The girls and I went to our local city council meeting last night to speak about the proposed bag ban ordinance. They limited us to 2 minutes of speaking time, and between the time it took to introduce ourselves and my shaking voice, I didn’t make it to the end of what I had written. Here it is, in the hope that our city council members will read it when I send this link to them.
My name is Rebecca Rockefeller, and I have a plastic problem. No matter how hard I try, and I’ve been trying hard for over two years now, I just can’t avoid the stuff. That might not seem like such a big deal, so I’ll tell you why it really is. The reason I’ve been trying so hard to live a life less plastic is because two years ago, I finally saw all of the plastic on our local beaches. Not the plastic we’ve heard about that’s floating in the gyres in our oceans, not the plastic choking albatross chicks on Midway every year, all of those plastic bits and pieces that are so far away, it’s easy for us to think this isn’t our issue – No, the plastics that changed my life are the bits and pieces right here, on our own island’s shores. They’re right in front of us, but the blackberry vines and beach roses and grasses we’re blessed to share the shore with hide them from us, the water-slicked rocks that tumble in our waves hide them, the tangle of seaweed along the high tide line hides them. Scientists around the world have reached a general consensus that 80% of the plastic pollution in our oceans comes from land, and my daughters and I have seen that borne out in our citizen scientist work to collect and catalog the local plastic detritus.
Yes, we have a lot of plastic pollution right here, and it is our own local waste. The pens we drop, the balloons whose ribbon tails escape our grasp, the caps of our single-use water and soda bottles, the straws from our drinks, the spoons from our ice cream, the rocket tops of our fireworks, the wrappers of our individually packaged snacks, and yes, our plastic bags – It’s all there, with a whole lot more, on our beaches, and it gets there from our pockets, our purses and backpacks, our garbage cans and recycling bins. It’s all wind-blown and rain-carried from our parking lots and roadsides to our ditches, our streams, our unfiltered storm drains, and out to the waters of Puget Sound.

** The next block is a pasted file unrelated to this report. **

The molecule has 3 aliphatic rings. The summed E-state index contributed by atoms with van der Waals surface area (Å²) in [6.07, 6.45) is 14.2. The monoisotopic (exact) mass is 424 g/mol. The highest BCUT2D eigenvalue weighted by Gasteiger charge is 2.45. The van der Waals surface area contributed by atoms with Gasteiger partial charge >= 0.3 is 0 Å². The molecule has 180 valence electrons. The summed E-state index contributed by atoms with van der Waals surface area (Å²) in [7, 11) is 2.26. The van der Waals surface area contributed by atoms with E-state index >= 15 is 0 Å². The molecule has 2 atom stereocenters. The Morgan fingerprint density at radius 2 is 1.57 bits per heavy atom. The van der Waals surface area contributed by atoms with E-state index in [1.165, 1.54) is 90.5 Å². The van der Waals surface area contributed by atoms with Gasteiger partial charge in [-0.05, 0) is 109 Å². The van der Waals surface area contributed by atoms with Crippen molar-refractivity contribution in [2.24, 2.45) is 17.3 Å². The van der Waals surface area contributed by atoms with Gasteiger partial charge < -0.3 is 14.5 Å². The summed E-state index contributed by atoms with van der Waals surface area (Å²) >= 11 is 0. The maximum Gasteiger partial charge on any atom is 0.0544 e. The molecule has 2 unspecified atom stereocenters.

Once it’s in the water, it picks up persistent organic pollutants, chemicals that are longing in their every molecule to bond with something that will get them away from all that water. Plastic doesn’t ever biodegrade, but it does photodegrade into smaller and smaller pieces, keeping its original chemical profile and any attached toxicity intact as it shrinks. And all along the way, it mimics food for marine life. Every organism connected to our marine food webs will eventually get a serving of plastic pollution; already, studies are finding evidence of this process in the bodies and fat cells of Puget Sound’s filter feeders, fish, and seals. And even if you never eat seafood, you probably enjoy vegetables and fruits grown in soil enriched with fish fertilizer – There’s really no escaping the fact that we’re tied to the marine food web.
Whatever your political ideology, whatever party you favor, whatever you think of land use and property rights and government regulation, whatever your own name, you have this same plastic problem. And it is time for us to step up to our responsibility and take action. Basic common sense demands action, right now, on the things we can address here at home, on our beloved island. The thin-film bag ban is just this – This is a very ripe piece of low hanging fruit, ready to be picked from our plastic pollution tree.
I ask each of you to vote yes on this ban, for your own sake, for mine, for my children’s, and on behalf of every other creature living in, on, and around the Salish Sea. This doesn’t require great sacrifice on anyone’s part – There are viable, affordable alternatives to thin-film plastic bags. This is not the sort of environmentally minded action that requires any of us to suffer; this ban creates no martyrs. It is a simple no-nonsense first step to start our collective action on our plastic pollution problem. It honors the wise use of personal resources our ancestors modeled for us, and it moves us closer to the future we owe our descendants.